• Maximized detail: Lacks an anti-alias filter to exploit the sensor's full resolution potential.
  • More dynamic range: Captures a larger spectrum of light and dark details (0.7 EV of extra DR).
  • Fewer buttons to press: Is equipped with a touch-sensitive rear screen to facilitate handling.
  • More selfie-friendly: Has an articulated screen that can be turned to be front-facing.
  • Easier time-lapse photography: Has an intervalometer built-in for low frequency shooting.
  • More flexible: Accepts interchangeable lenses, so that lens characteristics can be altered.
  • More compact: Is smaller (107x65mm vs 129x88mm) and thus needs less room in the bag.
  • More modern: Is somewhat more recent (announced 1 year and 6 months after the RX10 II).

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Arguments in favor of the Sony Cyber-shot DSC-RX10 II:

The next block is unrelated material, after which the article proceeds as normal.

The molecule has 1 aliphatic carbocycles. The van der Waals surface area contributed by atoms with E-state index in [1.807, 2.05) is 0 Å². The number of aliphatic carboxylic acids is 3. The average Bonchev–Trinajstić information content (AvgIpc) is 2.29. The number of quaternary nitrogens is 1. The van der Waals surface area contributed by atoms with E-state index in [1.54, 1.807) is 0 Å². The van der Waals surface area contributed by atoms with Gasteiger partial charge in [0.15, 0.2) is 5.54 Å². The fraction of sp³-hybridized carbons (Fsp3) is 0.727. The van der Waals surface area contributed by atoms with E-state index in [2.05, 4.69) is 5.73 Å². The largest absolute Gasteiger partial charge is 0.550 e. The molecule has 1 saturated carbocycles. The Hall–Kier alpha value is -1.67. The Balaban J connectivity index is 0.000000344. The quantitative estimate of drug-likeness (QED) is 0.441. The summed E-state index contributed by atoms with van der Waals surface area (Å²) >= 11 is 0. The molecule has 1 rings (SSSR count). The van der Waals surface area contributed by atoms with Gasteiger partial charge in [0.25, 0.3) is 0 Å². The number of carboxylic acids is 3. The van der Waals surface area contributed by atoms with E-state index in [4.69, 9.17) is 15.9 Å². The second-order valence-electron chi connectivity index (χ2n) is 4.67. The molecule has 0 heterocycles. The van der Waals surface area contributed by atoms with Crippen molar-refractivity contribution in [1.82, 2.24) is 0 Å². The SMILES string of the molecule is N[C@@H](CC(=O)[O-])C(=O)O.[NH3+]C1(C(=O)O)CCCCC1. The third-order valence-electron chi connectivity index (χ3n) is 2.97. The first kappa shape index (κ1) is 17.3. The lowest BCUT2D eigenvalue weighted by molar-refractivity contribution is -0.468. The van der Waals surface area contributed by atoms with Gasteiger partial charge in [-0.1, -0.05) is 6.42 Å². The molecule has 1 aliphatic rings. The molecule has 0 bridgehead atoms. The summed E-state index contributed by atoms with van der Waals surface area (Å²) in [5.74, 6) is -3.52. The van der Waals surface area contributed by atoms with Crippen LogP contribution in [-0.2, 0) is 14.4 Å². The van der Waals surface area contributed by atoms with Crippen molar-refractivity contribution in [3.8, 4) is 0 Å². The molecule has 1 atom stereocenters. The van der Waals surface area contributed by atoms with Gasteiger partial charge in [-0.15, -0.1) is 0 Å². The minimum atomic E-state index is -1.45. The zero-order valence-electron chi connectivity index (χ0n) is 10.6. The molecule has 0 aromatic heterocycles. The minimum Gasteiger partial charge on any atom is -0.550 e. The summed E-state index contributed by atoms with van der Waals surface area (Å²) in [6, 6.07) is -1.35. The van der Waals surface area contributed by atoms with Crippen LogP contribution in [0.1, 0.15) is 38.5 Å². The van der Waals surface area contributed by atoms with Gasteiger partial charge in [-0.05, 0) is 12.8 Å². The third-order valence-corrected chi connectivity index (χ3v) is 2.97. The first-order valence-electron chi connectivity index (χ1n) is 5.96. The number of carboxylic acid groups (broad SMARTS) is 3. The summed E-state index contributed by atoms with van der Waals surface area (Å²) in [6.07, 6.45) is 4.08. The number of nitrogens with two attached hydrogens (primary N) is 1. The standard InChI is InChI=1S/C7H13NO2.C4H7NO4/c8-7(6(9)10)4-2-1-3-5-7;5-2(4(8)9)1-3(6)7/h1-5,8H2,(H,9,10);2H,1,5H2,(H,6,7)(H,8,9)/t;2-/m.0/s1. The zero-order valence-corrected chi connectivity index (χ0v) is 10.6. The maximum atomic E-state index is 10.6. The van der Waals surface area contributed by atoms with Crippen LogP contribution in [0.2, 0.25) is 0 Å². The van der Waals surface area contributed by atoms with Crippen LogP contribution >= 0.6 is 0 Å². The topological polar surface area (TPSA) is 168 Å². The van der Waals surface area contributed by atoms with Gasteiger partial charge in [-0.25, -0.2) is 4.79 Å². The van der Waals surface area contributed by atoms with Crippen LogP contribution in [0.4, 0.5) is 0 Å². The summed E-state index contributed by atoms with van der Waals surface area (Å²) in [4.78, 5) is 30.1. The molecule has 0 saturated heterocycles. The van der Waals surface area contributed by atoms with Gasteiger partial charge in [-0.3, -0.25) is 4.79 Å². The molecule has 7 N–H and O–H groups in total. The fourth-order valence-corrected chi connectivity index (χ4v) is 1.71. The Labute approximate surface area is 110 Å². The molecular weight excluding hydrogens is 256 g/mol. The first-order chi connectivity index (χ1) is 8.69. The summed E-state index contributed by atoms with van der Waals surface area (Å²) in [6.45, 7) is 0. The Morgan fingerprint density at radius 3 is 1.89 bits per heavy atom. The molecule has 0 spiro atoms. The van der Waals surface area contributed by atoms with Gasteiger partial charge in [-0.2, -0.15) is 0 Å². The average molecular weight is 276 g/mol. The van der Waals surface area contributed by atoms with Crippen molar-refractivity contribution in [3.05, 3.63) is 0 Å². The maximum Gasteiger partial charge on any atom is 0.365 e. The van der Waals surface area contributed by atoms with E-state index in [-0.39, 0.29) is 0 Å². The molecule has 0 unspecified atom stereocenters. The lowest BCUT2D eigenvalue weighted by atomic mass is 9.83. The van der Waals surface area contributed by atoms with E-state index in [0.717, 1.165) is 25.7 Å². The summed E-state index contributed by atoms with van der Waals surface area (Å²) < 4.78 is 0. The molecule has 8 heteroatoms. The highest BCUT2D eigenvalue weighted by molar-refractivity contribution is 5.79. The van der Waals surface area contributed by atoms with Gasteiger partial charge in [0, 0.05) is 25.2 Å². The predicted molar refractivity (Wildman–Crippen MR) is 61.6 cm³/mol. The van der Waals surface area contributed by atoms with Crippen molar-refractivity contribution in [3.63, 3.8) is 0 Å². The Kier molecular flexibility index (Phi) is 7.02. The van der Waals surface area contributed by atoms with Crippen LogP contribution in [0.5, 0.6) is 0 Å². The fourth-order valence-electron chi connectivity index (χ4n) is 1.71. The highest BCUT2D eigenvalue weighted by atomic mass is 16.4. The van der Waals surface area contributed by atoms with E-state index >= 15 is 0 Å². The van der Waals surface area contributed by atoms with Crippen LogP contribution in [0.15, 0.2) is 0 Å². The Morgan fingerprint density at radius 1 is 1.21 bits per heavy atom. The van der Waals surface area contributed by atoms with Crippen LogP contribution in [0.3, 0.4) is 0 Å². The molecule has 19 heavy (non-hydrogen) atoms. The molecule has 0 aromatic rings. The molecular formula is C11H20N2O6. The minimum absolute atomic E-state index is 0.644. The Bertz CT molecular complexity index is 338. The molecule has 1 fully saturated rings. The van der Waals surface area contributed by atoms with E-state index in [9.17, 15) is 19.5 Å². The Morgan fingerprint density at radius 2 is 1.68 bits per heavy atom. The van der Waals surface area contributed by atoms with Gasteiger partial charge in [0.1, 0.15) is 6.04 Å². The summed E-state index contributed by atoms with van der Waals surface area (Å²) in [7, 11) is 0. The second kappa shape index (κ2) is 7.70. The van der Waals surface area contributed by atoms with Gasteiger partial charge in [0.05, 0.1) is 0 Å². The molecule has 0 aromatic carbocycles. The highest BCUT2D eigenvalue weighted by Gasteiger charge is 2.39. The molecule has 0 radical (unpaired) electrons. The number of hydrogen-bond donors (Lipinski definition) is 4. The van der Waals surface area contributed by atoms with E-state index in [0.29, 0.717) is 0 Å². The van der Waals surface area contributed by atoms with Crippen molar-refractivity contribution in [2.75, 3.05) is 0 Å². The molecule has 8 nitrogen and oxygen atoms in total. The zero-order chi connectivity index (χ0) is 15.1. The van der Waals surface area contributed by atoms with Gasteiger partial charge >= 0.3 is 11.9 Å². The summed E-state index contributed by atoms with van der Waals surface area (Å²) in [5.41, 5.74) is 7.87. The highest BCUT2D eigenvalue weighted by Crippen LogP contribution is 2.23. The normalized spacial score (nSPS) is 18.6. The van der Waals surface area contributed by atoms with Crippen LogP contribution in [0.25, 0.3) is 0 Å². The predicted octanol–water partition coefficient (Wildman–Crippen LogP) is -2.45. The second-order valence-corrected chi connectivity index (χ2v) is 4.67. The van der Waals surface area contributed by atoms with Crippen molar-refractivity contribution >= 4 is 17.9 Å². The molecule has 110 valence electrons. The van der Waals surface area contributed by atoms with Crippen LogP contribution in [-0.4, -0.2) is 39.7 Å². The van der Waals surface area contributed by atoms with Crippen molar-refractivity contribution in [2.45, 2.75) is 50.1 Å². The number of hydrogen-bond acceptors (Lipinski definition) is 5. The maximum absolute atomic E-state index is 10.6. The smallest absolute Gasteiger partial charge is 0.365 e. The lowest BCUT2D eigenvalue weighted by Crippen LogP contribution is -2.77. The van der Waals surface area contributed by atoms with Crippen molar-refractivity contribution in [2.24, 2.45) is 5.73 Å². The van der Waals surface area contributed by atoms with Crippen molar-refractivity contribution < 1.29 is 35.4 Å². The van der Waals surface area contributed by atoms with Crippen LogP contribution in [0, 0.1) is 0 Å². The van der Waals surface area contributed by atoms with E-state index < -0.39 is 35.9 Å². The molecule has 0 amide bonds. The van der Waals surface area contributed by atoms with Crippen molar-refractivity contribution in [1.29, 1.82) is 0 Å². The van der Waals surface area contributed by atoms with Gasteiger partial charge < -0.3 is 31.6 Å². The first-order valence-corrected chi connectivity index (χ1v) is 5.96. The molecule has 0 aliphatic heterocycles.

• More detail: Has more megapixels (20 vs 15.8MP), which boosts linear resolution by 15%.
  • Better moiré control: Has an anti-alias filter to avoid artificial patterns to appear in images.
  • Better sound: Can connect to an external microphone for higher quality sound recording.
  • Better sound control: Has a headphone port that enables audio monitoring while recording.
  • Easier framing: Has an electronic viewfinder for image composition and settings control.
  • Easier setting verification: Features a control panel on top to check shooting parameters.
  • More detailed LCD: Has a higher resolution rear screen (1229k vs 1040k dots).
  • Faster shutter: Has higher mechanical shutter speed (1/3200s vs 1/500s) to freeze action.
  • Faster burst: Shoots at higher frequency (14 vs 10 flaps/sec) to capture the decisive moment.